The Invocation of Christ in Eastern Monastic Psalmody c. 350-450
Chapter Nine: The Invocation of Christ as Partner
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The Invocation of Christ as Partner
In his paper, ‘Inspiration of the Scriptures’, Andrew Louth writes:
Take, for example, the psalms: how are we to read them? As works by inspired, largely unknown poets, living at various moments in the history of Israel? As a collection of songs, composed (largely) by King David? As a hymn book of the Second Temple? As a psalter of the Christian Church? A doctrine of inspiration forces one to decide, generally to decide on the earliest moment of composition. But I would rather say: all of these, in this way making our use of the psalms something through which we join our prayer with Christ, or use these as ways of praying to Christ (the two predominant Christian ways of understanding the psalms), but also doing this in solidarity with the whole chosen people of God down the ages, all of whom have, in the Spirit, taken these hymns or poems on their lips.1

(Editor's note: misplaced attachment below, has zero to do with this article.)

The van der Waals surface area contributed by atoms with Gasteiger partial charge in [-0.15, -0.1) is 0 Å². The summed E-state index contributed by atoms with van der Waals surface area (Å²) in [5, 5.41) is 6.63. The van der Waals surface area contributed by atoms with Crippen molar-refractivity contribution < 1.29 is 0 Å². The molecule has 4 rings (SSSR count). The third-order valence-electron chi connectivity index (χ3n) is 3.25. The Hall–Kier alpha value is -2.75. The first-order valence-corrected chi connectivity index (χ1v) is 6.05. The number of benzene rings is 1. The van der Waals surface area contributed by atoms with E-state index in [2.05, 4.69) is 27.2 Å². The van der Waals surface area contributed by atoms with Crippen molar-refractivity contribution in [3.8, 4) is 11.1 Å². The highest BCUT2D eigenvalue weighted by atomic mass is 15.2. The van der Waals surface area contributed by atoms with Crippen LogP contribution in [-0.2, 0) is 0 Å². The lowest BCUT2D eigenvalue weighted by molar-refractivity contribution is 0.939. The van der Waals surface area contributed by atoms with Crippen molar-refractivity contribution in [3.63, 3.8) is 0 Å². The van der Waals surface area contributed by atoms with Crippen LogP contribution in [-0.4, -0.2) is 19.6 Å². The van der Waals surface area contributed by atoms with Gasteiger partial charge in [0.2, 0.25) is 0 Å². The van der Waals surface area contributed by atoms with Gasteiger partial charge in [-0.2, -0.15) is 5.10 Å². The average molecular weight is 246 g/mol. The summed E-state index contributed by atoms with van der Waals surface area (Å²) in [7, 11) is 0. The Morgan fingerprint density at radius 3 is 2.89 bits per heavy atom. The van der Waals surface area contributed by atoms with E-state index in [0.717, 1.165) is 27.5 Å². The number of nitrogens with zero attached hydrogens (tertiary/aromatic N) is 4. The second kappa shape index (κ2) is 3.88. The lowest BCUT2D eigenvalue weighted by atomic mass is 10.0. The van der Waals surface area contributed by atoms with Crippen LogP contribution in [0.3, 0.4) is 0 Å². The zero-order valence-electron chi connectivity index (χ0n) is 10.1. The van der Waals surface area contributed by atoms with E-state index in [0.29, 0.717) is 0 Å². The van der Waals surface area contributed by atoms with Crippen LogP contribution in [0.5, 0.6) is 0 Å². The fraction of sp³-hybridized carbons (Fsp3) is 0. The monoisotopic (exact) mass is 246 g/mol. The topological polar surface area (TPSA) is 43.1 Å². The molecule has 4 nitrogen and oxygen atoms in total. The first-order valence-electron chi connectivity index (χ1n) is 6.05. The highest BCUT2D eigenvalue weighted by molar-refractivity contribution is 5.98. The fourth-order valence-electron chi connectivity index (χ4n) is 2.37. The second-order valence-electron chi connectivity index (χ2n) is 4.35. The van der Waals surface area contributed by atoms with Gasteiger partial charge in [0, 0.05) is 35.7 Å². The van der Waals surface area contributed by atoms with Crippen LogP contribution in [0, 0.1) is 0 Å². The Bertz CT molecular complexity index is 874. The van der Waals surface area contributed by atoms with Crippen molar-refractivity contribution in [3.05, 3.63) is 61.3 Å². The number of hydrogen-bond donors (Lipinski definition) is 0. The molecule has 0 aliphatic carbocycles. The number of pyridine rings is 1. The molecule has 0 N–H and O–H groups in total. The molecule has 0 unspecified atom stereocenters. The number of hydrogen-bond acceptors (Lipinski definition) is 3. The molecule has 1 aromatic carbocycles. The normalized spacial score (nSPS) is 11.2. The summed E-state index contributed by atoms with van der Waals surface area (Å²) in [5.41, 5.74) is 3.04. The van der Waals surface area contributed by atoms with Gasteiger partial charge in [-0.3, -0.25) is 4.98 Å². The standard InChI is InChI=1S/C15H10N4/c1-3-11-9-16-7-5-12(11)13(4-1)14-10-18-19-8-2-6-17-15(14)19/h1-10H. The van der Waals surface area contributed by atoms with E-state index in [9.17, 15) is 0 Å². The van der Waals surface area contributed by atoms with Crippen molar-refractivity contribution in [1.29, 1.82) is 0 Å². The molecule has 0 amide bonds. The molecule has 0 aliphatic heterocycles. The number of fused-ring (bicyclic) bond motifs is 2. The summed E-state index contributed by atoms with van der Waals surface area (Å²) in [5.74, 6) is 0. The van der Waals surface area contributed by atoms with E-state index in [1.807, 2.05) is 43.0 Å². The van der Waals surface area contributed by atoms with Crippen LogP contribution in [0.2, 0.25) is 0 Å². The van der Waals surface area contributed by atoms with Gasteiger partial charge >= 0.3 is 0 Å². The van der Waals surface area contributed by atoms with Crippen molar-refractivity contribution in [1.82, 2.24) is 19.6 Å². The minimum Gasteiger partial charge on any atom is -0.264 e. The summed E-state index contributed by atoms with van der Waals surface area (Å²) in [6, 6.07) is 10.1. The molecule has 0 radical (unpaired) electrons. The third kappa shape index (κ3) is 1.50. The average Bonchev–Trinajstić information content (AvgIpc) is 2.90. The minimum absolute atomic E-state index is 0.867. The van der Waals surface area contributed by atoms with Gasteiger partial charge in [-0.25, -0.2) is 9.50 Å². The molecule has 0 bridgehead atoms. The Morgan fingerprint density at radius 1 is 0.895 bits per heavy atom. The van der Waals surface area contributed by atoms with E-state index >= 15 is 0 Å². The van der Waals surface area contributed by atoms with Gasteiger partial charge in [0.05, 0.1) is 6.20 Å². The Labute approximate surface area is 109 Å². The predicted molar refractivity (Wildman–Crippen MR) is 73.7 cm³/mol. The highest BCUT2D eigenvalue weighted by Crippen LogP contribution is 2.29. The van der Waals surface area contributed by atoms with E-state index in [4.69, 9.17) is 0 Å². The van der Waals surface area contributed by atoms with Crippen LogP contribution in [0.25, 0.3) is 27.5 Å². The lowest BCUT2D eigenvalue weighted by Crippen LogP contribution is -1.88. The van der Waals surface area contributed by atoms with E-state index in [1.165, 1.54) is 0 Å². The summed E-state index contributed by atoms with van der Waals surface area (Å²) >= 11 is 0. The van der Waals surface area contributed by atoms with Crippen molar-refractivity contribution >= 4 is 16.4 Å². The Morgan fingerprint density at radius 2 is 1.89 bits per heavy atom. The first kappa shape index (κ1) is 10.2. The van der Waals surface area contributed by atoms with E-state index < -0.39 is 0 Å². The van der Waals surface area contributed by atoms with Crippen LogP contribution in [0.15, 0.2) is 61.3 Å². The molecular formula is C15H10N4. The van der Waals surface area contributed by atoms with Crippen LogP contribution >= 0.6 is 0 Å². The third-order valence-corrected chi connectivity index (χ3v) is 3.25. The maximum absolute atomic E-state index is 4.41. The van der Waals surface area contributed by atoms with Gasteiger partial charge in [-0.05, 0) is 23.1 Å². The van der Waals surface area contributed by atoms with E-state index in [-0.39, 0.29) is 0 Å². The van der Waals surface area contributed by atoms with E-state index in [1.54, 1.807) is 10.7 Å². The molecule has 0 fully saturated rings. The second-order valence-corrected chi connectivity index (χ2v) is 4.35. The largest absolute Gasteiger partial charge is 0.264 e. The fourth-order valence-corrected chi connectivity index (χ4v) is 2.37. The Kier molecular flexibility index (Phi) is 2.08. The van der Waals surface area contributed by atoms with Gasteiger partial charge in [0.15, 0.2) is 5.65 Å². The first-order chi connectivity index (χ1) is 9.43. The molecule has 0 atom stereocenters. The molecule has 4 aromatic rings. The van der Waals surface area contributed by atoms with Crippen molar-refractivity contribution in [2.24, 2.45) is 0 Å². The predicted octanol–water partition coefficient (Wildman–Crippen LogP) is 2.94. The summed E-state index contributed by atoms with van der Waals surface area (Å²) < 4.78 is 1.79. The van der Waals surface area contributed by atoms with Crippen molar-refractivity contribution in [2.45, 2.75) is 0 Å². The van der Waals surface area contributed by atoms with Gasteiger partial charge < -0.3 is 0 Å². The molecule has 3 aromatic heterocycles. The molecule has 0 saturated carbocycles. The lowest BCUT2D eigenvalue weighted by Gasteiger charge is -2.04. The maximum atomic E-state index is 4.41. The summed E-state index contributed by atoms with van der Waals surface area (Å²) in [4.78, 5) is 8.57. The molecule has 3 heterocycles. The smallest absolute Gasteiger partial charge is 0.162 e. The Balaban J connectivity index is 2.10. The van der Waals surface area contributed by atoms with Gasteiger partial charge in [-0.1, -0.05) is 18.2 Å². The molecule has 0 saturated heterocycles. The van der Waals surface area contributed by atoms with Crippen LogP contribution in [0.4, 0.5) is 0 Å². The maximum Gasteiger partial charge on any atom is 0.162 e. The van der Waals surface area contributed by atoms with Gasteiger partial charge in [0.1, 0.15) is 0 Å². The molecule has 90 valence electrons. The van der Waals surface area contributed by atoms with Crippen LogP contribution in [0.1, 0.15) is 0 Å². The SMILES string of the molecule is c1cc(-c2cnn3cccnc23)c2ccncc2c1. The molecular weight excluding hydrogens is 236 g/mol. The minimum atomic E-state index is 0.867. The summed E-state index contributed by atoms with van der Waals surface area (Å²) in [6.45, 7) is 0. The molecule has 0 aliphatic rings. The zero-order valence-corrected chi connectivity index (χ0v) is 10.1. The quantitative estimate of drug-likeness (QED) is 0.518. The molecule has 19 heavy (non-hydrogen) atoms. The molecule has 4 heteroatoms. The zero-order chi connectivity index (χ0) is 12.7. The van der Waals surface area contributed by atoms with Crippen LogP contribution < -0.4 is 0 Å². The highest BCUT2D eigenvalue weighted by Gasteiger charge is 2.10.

The purpose of this chapter is to examine how the Greek Fathers of the fourth and fifth centuries approached the first of these ‘two predominant Christian ways of understanding the psalms’. Through a careful study of the relevant psalm-commentaries we will consider the exegeses which reveal both the extent to which and the manner in which the Fathers understood certain psalm-verses to be the vox Christi and therefore, in effect, to be invitations to the Christian individuals and...
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